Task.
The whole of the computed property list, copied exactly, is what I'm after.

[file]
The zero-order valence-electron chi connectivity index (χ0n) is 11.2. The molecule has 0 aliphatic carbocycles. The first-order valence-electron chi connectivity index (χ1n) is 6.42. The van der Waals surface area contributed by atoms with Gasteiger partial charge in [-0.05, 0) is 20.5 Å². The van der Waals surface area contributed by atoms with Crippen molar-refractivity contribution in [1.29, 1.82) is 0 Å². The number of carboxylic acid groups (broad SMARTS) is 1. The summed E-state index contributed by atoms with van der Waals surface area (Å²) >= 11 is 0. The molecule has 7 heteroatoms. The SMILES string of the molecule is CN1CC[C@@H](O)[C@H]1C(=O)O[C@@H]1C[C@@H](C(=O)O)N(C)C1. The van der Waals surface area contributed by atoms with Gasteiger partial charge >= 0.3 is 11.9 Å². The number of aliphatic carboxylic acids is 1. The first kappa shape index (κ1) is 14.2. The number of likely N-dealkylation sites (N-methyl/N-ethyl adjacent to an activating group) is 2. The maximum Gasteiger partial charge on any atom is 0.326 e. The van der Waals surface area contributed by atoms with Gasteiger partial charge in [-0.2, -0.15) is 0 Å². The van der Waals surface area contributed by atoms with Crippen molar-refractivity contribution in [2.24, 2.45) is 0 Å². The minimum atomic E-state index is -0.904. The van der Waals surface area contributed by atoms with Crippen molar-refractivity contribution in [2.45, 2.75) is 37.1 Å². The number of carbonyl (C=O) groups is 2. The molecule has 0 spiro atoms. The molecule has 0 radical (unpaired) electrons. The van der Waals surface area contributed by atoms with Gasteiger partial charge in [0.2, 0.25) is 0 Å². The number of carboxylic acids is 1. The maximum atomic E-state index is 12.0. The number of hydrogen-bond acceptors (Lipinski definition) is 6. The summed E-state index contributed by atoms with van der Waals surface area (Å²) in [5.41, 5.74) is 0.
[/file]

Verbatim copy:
The zero-order valence-electron chi connectivity index (χ0n) is 11.2. The molecule has 0 aliphatic carbocycles. The first-order valence-electron chi connectivity index (χ1n) is 6.42. The van der Waals surface area contributed by atoms with Gasteiger partial charge in [-0.05, 0) is 20.5 Å². The van der Waals surface area contributed by atoms with Crippen molar-refractivity contribution in [1.29, 1.82) is 0 Å². The number of carboxylic acid groups (broad SMARTS) is 1. The summed E-state index contributed by atoms with van der Waals surface area (Å²) >= 11 is 0. The molecule has 7 heteroatoms. The SMILES string of the molecule is CN1CC[C@@H](O)[C@H]1C(=O)O[C@@H]1C[C@@H](C(=O)O)N(C)C1. The van der Waals surface area contributed by atoms with Gasteiger partial charge >= 0.3 is 11.9 Å². The number of aliphatic carboxylic acids is 1. The first kappa shape index (κ1) is 14.2. The number of likely N-dealkylation sites (N-methyl/N-ethyl adjacent to an activating group) is 2. The maximum Gasteiger partial charge on any atom is 0.326 e. The van der Waals surface area contributed by atoms with Gasteiger partial charge in [-0.2, -0.15) is 0 Å². The van der Waals surface area contributed by atoms with Crippen molar-refractivity contribution in [2.24, 2.45) is 0 Å². The minimum atomic E-state index is -0.904. The van der Waals surface area contributed by atoms with Crippen molar-refractivity contribution in [2.45, 2.75) is 37.1 Å². The number of carbonyl (C=O) groups is 2. The molecule has 0 spiro atoms. The molecule has 0 radical (unpaired) electrons. The van der Waals surface area contributed by atoms with Gasteiger partial charge in [0.2, 0.25) is 0 Å². The number of carboxylic acids is 1. The maximum atomic E-state index is 12.0. The number of hydrogen-bond acceptors (Lipinski definition) is 6. The summed E-state index contributed by atoms with van der Waals surface area (Å²) in [5.41, 5.74) is 0.